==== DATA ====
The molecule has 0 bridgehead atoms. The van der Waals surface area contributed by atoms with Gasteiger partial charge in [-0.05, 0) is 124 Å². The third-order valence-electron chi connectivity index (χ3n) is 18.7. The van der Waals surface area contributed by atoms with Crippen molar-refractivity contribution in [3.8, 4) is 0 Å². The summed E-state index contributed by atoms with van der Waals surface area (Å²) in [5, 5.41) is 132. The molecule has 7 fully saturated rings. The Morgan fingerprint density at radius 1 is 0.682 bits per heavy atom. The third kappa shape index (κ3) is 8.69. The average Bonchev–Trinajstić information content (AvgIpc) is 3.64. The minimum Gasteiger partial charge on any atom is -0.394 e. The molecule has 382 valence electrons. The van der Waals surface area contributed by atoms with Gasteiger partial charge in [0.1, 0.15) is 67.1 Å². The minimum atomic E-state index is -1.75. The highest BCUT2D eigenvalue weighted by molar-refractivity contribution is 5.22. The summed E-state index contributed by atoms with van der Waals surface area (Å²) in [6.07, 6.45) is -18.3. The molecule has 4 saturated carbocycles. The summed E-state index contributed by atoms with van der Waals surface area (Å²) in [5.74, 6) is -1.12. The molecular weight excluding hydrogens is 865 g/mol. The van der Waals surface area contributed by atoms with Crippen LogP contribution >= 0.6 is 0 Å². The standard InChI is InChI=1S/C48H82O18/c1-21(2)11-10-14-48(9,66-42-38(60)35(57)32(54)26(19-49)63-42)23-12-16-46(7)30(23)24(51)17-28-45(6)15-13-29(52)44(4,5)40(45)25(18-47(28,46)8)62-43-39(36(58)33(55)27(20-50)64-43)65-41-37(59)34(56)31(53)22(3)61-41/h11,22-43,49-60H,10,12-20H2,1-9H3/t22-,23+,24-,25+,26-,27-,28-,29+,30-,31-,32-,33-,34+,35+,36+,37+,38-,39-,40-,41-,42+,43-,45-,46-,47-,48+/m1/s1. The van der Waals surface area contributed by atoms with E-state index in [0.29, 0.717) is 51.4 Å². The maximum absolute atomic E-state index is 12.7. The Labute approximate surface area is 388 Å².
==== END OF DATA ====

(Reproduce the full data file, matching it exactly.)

The molecule has 0 bridgehead atoms. The van der Waals surface area contributed by atoms with Gasteiger partial charge in [-0.05, 0) is 124 Å². The third-order valence-electron chi connectivity index (χ3n) is 18.7. The van der Waals surface area contributed by atoms with Crippen molar-refractivity contribution in [3.8, 4) is 0 Å². The summed E-state index contributed by atoms with van der Waals surface area (Å²) in [5, 5.41) is 132. The molecule has 7 fully saturated rings. The Morgan fingerprint density at radius 1 is 0.682 bits per heavy atom. The third kappa shape index (κ3) is 8.69. The average Bonchev–Trinajstić information content (AvgIpc) is 3.64. The minimum Gasteiger partial charge on any atom is -0.394 e. The molecule has 382 valence electrons. The van der Waals surface area contributed by atoms with Gasteiger partial charge in [0.1, 0.15) is 67.1 Å². The minimum atomic E-state index is -1.75. The highest BCUT2D eigenvalue weighted by molar-refractivity contribution is 5.22. The summed E-state index contributed by atoms with van der Waals surface area (Å²) in [6.07, 6.45) is -18.3. The molecule has 4 saturated carbocycles. The summed E-state index contributed by atoms with van der Waals surface area (Å²) in [5.74, 6) is -1.12. The molecular weight excluding hydrogens is 865 g/mol. The van der Waals surface area contributed by atoms with Crippen LogP contribution >= 0.6 is 0 Å². The standard InChI is InChI=1S/C48H82O18/c1-21(2)11-10-14-48(9,66-42-38(60)35(57)32(54)26(19-49)63-42)23-12-16-46(7)30(23)24(51)17-28-45(6)15-13-29(52)44(4,5)40(45)25(18-47(28,46)8)62-43-39(36(58)33(55)27(20-50)64-43)65-41-37(59)34(56)31(53)22(3)61-41/h11,22-43,49-60H,10,12-20H2,1-9H3/t22-,23+,24-,25+,26-,27-,28-,29+,30-,31-,32-,33-,34+,35+,36+,37+,38-,39-,40-,41-,42+,43-,45-,46-,47-,48+/m1/s1. The van der Waals surface area contributed by atoms with E-state index in [0.29, 0.717) is 51.4 Å². The maximum absolute atomic E-state index is 12.7. The Labute approximate surface area is 388 Å².